In the corporate sector, balance sheets are also robust thanks to years of strict deleveraging. Valuations of European companies also remain at significant discounts to their US counterparts although European equities should be supported by the trajectory of company earnings rather than price per se. Their trajectory should remain positive on the back of less fiscal drag, improving consumer confidence, stronger consumption and rising capex.
The IAB was agreed on its positive assessment of the UK economy. Its strength was seen as somewhat of a surprise, with the outlook as good as it had ever been in the past 30 years. Mortgage applications remain strong, consumer confidence is improving and wages are increasing while inflation and unemployment are receding. New, high-quality ‘smart’ jobs are being created beyond the ubiquitous finance industry as consumption is picking up. This bodes well for the recovery’s sustainability. With growth gathering pace, sterling has potential for appreciation, particularly versus the euro. As a trade, it is not yet as crowded as the stronger dollar / weaker yen consensus.
Japanese equities were seen as having further upside potential despite the strong run in 2013, while higher inflation numbers were also deemed encouraging. However, many IAB members were not convinced that ‘Abenomics’ would work in the longer term.
2013 was a tough year for emerging markets, both equities and bonds. Following the underperformance, there are potential opportunities to be found in both asset classes as long as careful selection is deployed. Tapering in the US is causing pain for many countries since funding their current account deficits has become more difficult. Turkey is one example. However, higher growth in developed markets should be supportive, for example in Mexico, which is a manufacturing hub for the US and Canada. The country is also pushing through bold reforms, for example in the energy sector, and therefore offers potential for an upward re-rating. China is equally bold on longer-term reforms, although the crackdown on corruption and local governments’ powers will mean lower growth in the short term. However, the country has learned from the West’s mistakes, and is working hard on the stability of its financial system. This is encouraging. The timing for China’s reforms is also good, since it coincides with improving growth rates across developed markets. As a potential protection for portfolios against a sharper-than-expected Chinese slowdown, shorting the Australian dollar was mooted. Australia’s export market is particularly dependent on China, so any weakness there would impact the currency.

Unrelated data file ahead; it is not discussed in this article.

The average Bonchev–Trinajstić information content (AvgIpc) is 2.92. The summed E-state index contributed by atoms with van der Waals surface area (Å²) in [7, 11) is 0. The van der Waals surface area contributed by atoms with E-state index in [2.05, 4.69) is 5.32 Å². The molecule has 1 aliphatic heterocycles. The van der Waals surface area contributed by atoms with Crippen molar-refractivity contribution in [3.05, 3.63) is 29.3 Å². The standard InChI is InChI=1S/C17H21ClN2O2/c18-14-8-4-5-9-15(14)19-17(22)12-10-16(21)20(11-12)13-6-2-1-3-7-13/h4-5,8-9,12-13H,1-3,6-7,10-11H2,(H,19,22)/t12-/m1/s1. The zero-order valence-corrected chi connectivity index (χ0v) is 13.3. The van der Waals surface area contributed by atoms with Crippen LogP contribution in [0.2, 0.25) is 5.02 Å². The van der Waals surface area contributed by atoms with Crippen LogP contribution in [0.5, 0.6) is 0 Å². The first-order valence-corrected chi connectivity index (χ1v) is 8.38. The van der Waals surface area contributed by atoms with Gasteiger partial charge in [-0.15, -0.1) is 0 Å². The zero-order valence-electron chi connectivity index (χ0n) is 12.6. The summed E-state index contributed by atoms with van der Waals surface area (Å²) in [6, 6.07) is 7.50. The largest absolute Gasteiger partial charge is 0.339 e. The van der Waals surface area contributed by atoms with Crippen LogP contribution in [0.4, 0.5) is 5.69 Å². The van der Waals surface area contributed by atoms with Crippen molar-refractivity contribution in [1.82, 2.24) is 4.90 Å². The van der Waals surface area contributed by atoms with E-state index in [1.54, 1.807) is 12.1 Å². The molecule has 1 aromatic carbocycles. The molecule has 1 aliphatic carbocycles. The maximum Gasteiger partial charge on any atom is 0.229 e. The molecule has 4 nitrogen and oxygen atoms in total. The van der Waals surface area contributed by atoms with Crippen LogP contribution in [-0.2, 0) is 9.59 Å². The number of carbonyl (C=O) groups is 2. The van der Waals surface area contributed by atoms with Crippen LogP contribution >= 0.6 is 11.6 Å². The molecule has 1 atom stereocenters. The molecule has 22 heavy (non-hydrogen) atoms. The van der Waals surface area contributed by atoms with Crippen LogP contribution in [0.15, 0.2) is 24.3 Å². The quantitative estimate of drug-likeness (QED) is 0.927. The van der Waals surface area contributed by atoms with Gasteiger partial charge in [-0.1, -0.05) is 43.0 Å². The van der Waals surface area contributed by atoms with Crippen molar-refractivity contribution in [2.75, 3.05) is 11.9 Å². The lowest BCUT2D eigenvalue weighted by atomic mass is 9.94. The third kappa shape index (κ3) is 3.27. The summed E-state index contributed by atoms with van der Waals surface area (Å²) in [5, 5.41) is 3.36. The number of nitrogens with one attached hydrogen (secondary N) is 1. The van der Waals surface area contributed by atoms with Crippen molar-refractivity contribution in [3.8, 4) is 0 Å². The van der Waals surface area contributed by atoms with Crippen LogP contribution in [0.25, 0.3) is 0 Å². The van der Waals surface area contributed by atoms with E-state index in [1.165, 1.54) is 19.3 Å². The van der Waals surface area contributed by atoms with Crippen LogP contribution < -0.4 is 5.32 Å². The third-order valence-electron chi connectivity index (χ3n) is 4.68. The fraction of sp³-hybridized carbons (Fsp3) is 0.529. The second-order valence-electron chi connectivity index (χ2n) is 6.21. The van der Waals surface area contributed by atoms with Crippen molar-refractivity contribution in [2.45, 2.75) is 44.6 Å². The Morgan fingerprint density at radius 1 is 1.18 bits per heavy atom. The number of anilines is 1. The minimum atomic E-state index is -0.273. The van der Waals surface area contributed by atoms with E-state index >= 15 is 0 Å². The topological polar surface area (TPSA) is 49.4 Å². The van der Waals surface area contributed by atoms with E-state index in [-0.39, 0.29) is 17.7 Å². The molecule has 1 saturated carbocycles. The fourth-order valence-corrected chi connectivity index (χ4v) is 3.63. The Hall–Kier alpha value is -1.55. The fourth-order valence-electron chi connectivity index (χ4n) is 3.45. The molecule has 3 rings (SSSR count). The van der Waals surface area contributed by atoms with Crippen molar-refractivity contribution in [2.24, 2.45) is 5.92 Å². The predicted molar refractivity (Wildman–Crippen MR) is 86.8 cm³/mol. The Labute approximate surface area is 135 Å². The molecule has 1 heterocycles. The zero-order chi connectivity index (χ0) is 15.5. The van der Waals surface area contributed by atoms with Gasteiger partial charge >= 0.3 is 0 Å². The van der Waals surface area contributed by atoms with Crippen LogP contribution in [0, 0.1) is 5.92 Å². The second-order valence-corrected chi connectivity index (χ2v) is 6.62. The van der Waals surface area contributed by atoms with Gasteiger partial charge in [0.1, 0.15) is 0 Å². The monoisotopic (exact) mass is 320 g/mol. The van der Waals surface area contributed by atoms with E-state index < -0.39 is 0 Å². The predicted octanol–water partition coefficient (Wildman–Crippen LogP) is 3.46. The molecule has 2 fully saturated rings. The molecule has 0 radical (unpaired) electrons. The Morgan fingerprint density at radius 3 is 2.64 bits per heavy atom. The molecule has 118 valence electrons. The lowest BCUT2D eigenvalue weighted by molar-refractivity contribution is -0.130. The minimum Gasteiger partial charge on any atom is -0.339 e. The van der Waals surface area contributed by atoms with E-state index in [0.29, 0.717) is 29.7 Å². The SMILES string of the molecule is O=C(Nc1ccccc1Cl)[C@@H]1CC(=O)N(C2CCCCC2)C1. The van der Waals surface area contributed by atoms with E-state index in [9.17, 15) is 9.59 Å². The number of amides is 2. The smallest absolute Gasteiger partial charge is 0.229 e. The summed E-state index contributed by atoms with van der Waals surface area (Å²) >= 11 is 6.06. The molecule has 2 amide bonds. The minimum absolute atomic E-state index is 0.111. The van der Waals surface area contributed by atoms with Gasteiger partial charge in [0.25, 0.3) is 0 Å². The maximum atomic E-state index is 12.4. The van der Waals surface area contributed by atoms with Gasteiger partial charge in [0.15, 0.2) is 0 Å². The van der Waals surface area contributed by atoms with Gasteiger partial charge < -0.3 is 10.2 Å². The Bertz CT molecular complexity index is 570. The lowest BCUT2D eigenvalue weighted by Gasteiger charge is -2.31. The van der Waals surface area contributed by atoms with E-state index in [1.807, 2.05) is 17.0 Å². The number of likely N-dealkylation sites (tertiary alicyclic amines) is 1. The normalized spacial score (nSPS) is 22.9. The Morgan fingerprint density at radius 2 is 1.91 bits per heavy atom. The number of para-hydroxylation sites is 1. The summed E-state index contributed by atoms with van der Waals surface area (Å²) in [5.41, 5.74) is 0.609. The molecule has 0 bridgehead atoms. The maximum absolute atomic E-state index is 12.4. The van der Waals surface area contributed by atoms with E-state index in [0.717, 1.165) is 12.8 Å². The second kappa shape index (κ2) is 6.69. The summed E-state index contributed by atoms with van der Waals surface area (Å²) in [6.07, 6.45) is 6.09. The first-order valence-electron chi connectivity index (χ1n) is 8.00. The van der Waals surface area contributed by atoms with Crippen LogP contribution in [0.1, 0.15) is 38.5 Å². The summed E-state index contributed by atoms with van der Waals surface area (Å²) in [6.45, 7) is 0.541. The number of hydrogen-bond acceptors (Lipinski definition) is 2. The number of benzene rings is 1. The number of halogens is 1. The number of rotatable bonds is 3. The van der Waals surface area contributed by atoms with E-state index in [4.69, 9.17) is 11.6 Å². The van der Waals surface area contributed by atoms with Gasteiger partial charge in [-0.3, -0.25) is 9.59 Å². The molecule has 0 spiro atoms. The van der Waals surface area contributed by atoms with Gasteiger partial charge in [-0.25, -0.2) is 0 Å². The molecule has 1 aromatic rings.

Early on in the meeting, the IAB agreed that an overweight equity stance remained appropriate for now but the members did agree that across all asset classes, a more selective approach would be sensible since progress in 2014 is likely to be more limited and volatile than last year.
European equities were seen as having further potential given the still negative view and underweight exposures of global asset allocators. In emerging markets, differentiation across countries is vital, since local policies are making a real difference. Mexico, South Africa and Brazil offer very attractive yields in local emerging debt markets relative to their growth and inflation projections, although currencies are a risk factor and should be hedged. Equity volatility via options could also be used for portfolio protection.